Binding:
Paperback
Language:
English
Pages:
208
Dimensions:
8 x 5.31 in 0.44 lb

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The Box: Tales from the Darkroom Used Hardcover
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$6.95 In Stock
Product details 208 pages Houghton Mifflin Harcourt (HMH) - English 9780547245034 Reviews:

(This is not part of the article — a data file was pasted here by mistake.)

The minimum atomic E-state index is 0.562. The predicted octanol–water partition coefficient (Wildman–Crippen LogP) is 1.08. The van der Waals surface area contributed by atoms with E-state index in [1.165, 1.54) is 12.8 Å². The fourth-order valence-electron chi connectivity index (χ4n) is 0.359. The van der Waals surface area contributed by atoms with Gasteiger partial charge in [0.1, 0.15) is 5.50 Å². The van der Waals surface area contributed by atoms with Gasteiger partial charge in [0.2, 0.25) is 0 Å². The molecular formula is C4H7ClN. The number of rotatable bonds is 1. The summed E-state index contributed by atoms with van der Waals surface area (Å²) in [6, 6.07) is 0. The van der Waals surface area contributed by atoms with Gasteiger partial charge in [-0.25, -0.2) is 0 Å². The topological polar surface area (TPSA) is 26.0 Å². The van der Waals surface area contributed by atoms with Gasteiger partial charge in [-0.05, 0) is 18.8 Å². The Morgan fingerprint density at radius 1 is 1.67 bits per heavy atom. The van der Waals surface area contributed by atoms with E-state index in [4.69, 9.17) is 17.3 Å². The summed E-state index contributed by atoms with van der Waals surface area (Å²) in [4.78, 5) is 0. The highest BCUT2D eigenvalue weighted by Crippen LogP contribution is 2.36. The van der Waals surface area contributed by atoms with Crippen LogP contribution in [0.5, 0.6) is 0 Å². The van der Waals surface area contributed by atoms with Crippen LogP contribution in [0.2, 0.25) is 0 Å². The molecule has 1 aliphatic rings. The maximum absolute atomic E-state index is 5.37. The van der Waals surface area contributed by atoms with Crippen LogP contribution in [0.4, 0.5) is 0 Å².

"Publishers Weekly Review" by , "Functioning both as experimental fiction and as a sequel of sorts to Peeling the Onion, Grass's latest sheds light on a role the revered German author has thus far only touched upon: fatherhood. Grass gathers his eight children--dubbed Patrick, Georg, Lara, Taddel, Lena, Nana, Jasper and Paul--to recount memories of their childhoods and of their often absent father. The conversations are being recorded at the fictional Grass's request, and the memories--and speakers--often overlap as the adult children fall into well-worn patterns of sibling rivalries, though it is Marie, a photographer who is Grass's constant companion and artistic inspiration, who is the dominant presence in the children's memories. Her ever-present camera (the box of the title), the children were convinced, was magic. 'It sees things that weren't there. Or shows you things that you'd never in your wildest dreams imagine. It's all-seeing, my box,' Marie says. Though he controls the puppet strings of his fictionalized progeny, Grass allows their resentments and shared passions to come through as he eloquently opens up his life, once again, to public scrutiny. (Nov.)" Publishers Weekly (Copyright PWyxz LLC)